Using Spring JMS

The key to core JMS support in Spring is the JmsTemplate class. It handles the intricacies of sending and receiving messages between clients.

Messaging Techniques

There are two major type of messaging model: point-to-point and publisher-subscriber. The MQ Server keeps a list of queues and topics which adhere to these two models, respectively. In both, the model MQ Server enables the application to connect to and to send and receive messages.

The queue adheres to the point-to-point message exchange model. When a producer sends a message, it is put in the queue maintained by the server. The message is delivered to the one that immediately connects as the next consumer. The senders and receivers are predefined and static.

The topic, on the other hand is an implementation of the publisher-subscriber messaging model. The idea here is more versatile in the sense that any number of clients can subscribe to the message within a topic. Therefore, when a message of a particular topic is published, it is delivered to all the clients who have subscribed to that topic. This technique is more dynamic in the sense that designated publisher subscriber role can be altered at run time.

JMS Components

The key components of JMS are as follows:

  • JMS Provider: It is a MOM implementation that provide message broker service. Additionally, it also provides other functionalities required for administrative and control purposes, necessary for a fully featured messaging product (ActiveMQ, IBM MQ, and the like)
  • JMS Client: JMS client is the application that receives and sends messages.
  • JMS Producer or Publisher: It signifies two types of JMS client that sends messages either using a message queue or topic, as discussed above.
  • JMS Consumer or Subscriber: It signifies two types of JMS client that receives messages either using a message queue or topic, as discussed above.
  • JMS Application: A JMS application hosts one JMS provider and many JMS clients.

ActiveMQ Server

There are many MQ Server implementations available, such as IBM MQ, RabbitMQ, Apache ActiveMQ, and so forth. Here, we'll focus mainly on the ActiveMQ because it is popular, open source, free, and written in Java. ActiveMQ supports many cross-language clients and protocols such as C, C++, C#, Ruby, Perl, Python, PHP, and, of course, Java. The ActiveMQ can easily be embedded into Spring Application and the Spring BOOT support provides a ready starter for it.

How Does It Work?

A producer connects to the framework not explicitly specified. JmsTemplate uses point-to-point queues for message operation by default. According to the Spring Framework Reference, the JMS API provides two types of send methods:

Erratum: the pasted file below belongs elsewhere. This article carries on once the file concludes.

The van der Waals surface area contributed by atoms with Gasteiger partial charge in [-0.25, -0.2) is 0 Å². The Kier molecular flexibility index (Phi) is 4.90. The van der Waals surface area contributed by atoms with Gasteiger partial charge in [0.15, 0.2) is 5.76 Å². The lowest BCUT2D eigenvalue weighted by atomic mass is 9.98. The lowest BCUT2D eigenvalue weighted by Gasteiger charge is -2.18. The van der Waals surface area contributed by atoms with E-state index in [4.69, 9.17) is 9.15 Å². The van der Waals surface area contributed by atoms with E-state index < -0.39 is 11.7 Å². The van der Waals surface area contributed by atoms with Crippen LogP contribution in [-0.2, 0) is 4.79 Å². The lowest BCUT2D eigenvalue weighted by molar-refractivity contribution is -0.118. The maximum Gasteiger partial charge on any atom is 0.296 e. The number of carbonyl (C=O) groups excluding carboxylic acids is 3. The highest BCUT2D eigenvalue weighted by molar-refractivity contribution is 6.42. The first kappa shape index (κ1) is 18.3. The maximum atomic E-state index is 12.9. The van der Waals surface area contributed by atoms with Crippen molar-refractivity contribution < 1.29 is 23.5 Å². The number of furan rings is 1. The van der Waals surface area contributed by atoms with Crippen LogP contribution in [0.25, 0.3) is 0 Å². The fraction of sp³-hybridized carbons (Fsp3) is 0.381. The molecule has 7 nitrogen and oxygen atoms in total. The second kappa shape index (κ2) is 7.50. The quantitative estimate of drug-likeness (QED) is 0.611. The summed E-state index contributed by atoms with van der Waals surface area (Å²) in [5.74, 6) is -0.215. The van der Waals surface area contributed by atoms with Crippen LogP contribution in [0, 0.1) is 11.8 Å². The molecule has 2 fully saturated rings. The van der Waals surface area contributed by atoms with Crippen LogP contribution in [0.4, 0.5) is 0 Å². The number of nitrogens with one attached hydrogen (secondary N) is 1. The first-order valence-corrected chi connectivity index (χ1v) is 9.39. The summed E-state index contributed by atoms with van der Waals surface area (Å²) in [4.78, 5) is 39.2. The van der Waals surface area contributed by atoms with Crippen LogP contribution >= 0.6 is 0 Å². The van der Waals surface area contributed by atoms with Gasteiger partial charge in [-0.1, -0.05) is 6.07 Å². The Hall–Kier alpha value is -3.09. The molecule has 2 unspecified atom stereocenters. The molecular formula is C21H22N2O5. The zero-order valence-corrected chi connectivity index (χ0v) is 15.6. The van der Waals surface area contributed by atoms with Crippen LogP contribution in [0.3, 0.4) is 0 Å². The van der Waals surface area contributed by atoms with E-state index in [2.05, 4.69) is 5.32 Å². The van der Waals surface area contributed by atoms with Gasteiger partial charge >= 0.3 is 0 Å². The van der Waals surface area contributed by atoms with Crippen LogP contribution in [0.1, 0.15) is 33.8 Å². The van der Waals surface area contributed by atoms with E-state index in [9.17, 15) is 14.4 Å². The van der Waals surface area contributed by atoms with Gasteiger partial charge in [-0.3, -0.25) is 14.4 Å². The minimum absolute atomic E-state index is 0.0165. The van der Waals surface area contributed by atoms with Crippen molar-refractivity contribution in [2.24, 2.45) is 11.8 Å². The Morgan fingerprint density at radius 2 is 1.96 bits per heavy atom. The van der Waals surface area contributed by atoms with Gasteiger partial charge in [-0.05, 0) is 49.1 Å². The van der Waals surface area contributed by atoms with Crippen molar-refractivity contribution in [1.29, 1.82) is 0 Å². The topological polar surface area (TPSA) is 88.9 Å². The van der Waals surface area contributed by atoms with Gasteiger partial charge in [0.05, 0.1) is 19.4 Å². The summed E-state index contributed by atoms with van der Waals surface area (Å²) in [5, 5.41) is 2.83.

• One that takes delivery mode, priority, and time-to-live as Quality of Service (QoS) parameters and
  • One that takes no QOS parameters, which uses default values.

Because there are many send methods in JmsTemplate, the setting of the QoS parameters has been exposed as bean properties to avoid duplication in the number of send methods. Similarly, the timeout value for synchronous receive calls is set by using the setReceiveTimeout property.

To function, JmsTemplate requires a reference to ConnectionFactory. As a part of the JMS specification, it serves as an entry point for JMS. The client uses it to connect with the JMS provider. The connection factory provides several generic and some vendor-specific parameters that may be set by using an XML configuration file or by using annotation.

Note that in the following example, we have used only the default parameters. However, they may be overridden and set up appropriately according to the requirement.

A Quick Example

This is a rudimentary implementation to keep it simple and illustrate the idea in code. The code also is available in GitHub.

<?xml version="1.0" encoding="UTF-8"?>
<project xmlns="http://maven.apache.org/POM/4.0.0"
      xmlns:xsi="http://www.w3.org/2001/XMLSchema-instance"
      xsi:schemaLocation="http://maven.apache.org/POM/4.0.0
      http://maven.apache.org/xsd/maven-4.0.0.xsd">
   <modelVersion>4.0.0</modelVersion>
   <groupId>com.mano.jmsapp</groupId>
   <artifactId>jms-app</artifactId>
   <version>0.0.1-SNAPSHOT</version>
   <packaging>jar</packaging>
   <name>jms-app</name>
   <description>Demo project for Spring Boot</description>
   <parent>
      <groupId>org.springframework.boot</groupId>
      <artifactId>
         spring-boot-starter-parent
      </artifactId>
      <version>2.0.4.RELEASE</version>
      <relativePath/>
         <!-- look up parent from repository -->
   </parent>
   <properties>
      <project.build.sourceEncoding>
         UTF-8
      </project.build.sourceEncoding>
      <project.reporting.outputEncoding>
         UTF-8